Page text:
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Pedestrians walk past the @Convoy building, which houses the headquarters of Convoy Global Holdings in Hong Kong in December 2017. Photo: Bloomberg

Former MTR chairman and minister Fred Ma enters fray as tussle for Convoy sharpens in Hong Kong’s biggest fraud case

  • In full-page advertisements in half a dozen Hong Kong newspapers, Fred Ma urged the SFC to ‘intervene and investigate’ Convoy’s arrangement of letting only 25 investors attend a November 26 shareholder meeting in person
  • The crucial shareholding meeting will determine who controls board of Convoy, the centrepiece in the Enigma Network of companies engaged in Hong Kong’s biggest corporate fraud case
One of Hong Kong’s best known public figures has entered the boardroom tussle for control of a company at the heart of the city’s biggest fraud case, days before a crucial shareholders meeting to determine the fate of Convoy Global Holdings.
Frederick Ma Si-hang, representing Convoy’s second-largest shareholder Kwok Hui-kwan, ran full-page advertisements on November 24 in half a dozen of Hong Kong’s newspapers including the South China Morning Post urging the local securities regulator to “intervene and investigate” claims that Convoy’s controlling shareholders abused their power to limit dissenting votes.

In his advertisement, Ma said Convoy’s arrangement of allowing only 25 shareholders to vote in person was “unfair, and prejudicial to the fundamental rights of shareholders”. The meeting is scheduled to be held at Convoy’s office in Wan Chai on November 26.

The Securities and Futures Commission (SFC) and other officials “should take action to safeguard shareholders’ interest of Convoy, which is a terrible example of corporate governance” in Hong Kong, Ma said in an interview with the Post. “It will hurt the reputation of Hong Kong as an international financial centre.”
Frederick Ma Si-hang, former Secretary for Commerce and Economic Development of the Hong Kong Special Administrative Region at his Wan Chai office in April. Photo: K. Y. Cheng
Convoy, with more than 1,000 employees and 100,000 customers, is one of the biggest financial managers of Hong Kong’s mandatory pension fund (MFP). It is a crucial piece of the so-called Enigma Network of the city’s penny stocks, where three former senior managers including executive director Roy Cho Kwai-chee face civil lawsuits for conspiracy to pilfer from the company and defraud Convoy’s shareholders and investors of as much as HK$4 billion (US$516 million).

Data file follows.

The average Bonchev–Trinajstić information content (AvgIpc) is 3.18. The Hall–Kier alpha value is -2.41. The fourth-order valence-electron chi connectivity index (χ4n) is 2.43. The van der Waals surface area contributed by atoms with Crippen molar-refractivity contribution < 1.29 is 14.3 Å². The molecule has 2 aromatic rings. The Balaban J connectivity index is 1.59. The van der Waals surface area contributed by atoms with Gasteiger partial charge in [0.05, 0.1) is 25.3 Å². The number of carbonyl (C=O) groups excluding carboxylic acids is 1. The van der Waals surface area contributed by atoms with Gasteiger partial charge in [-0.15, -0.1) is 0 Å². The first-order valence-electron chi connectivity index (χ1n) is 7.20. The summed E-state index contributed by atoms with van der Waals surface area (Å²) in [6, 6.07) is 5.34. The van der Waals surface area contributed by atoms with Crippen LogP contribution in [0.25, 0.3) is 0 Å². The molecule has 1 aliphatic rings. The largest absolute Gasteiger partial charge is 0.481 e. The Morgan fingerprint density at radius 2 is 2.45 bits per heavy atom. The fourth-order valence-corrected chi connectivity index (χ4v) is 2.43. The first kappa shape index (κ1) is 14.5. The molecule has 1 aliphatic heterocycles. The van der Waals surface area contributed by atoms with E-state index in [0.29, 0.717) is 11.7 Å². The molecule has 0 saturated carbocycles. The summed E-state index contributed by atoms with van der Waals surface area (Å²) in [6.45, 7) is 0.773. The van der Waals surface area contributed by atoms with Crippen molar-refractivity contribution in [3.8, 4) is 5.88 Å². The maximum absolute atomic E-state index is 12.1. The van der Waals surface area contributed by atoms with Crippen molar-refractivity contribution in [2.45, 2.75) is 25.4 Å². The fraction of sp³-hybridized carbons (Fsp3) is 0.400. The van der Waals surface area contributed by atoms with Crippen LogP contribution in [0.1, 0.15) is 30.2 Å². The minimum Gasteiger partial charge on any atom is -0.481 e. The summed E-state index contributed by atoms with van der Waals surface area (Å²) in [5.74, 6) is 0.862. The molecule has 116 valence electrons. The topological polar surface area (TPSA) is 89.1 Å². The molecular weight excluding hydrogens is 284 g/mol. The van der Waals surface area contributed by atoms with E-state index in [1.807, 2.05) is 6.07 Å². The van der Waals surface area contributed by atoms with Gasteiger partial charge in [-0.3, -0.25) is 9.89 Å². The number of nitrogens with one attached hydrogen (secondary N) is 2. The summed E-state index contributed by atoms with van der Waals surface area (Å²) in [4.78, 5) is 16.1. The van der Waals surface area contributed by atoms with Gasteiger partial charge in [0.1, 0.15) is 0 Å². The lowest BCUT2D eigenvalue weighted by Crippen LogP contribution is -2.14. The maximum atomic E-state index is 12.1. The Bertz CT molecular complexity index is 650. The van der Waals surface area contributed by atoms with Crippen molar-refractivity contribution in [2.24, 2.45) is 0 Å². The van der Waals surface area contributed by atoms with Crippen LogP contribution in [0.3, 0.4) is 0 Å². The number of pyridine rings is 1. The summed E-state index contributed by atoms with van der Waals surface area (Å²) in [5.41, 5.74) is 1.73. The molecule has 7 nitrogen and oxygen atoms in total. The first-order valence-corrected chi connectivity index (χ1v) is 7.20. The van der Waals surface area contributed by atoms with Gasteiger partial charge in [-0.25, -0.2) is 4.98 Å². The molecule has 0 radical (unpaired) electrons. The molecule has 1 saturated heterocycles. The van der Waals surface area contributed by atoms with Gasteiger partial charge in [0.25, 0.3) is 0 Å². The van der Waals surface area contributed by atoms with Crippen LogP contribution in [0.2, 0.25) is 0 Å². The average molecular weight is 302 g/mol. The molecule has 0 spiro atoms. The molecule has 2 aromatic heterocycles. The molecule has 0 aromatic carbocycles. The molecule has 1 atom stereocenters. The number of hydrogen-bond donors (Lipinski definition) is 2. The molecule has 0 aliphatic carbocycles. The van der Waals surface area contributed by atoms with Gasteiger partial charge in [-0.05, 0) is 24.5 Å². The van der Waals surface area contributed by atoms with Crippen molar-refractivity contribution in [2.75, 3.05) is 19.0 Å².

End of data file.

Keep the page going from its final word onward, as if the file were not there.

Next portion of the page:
Cho, the alleged mastermind of the fraud, stands accused of a conspiracy to defraud Convoy in 2016 over an HK$89 million investment connected to him. A verdict on his case is pending on November 30.

Control for Convoy could determine the outcome of the case. The company is managed by directors and executives backed by the largest shareholder Richard Tsai Ming-hsing and his family, who control Taiwan’s second-largest financial conglomerate Fubon Financial Holding. The Tsai family paid HK$1.5 billion (US$193.5 million) for a 29.98 per cent stake through a placement of new shares in October 2015.

The second-largest shareholder of Convoy is Kwok, who turned 29 in August. He is the son of Kwok Ying-shing, founder of the Shenzhen-based developer Kaisa Group. Kwok spent about HK$800 million for his 29.91 per cent stakes in Convoy in mid-2017, according to sources.

Lawmaker Abraham Shek Lai-him will be among the six supported by Convoy’s second largest shareholder Kwok Hiu-kwan to join the board. Photo: Jonathan Wong

The tussle for control is the second attempt since December 2017 by Kwok to wrest control of Convoy from the Tsai family, when his votes were excluded from a tally, under a decision by Convoy’s chairman Johnny Chen.

Kwok wants to replace Convoy’s entire 12-member board with six new candidates including Ma and the Hong Kong legislator Abraham Shek Lai-him. Ma served as Secretary of Financial Service and the Treasury from 2002 to 2007, and was the Secretary of Commerce and Economic Development from 2007 to 2008.

Health authorities in Hong Kong, facing a fourth wave of coronavirus infections, have limited indoor events and gatherings to a maximum of 50 persons to contain the spread of the disease. Convoy declined to say why it capped the maximum turnout of its shareholders event at 25. Kwok could not be reached to comment. The Hong Kong SFC declined to comment.

Convoy has not released its financial statements since the middle of 2017, and has not held any annual meetings among shareholders since then. Nine of Convoy’s 12 directors were appointed by management instead of being elected by shareholders, Ma said. Trading in the company’s shares has been suspended since December 2017.

“Why does the company not appoint me and Shek to the board to represent Kwok’s interest?” Ma said. “It is so obvious that the current management does not want Kwok to exercise his rights as a shareholder to have representatives on board.”

This article appeared in the South China Morning Post print edition as: Ex-minister enters tussle to wrest control of Convoy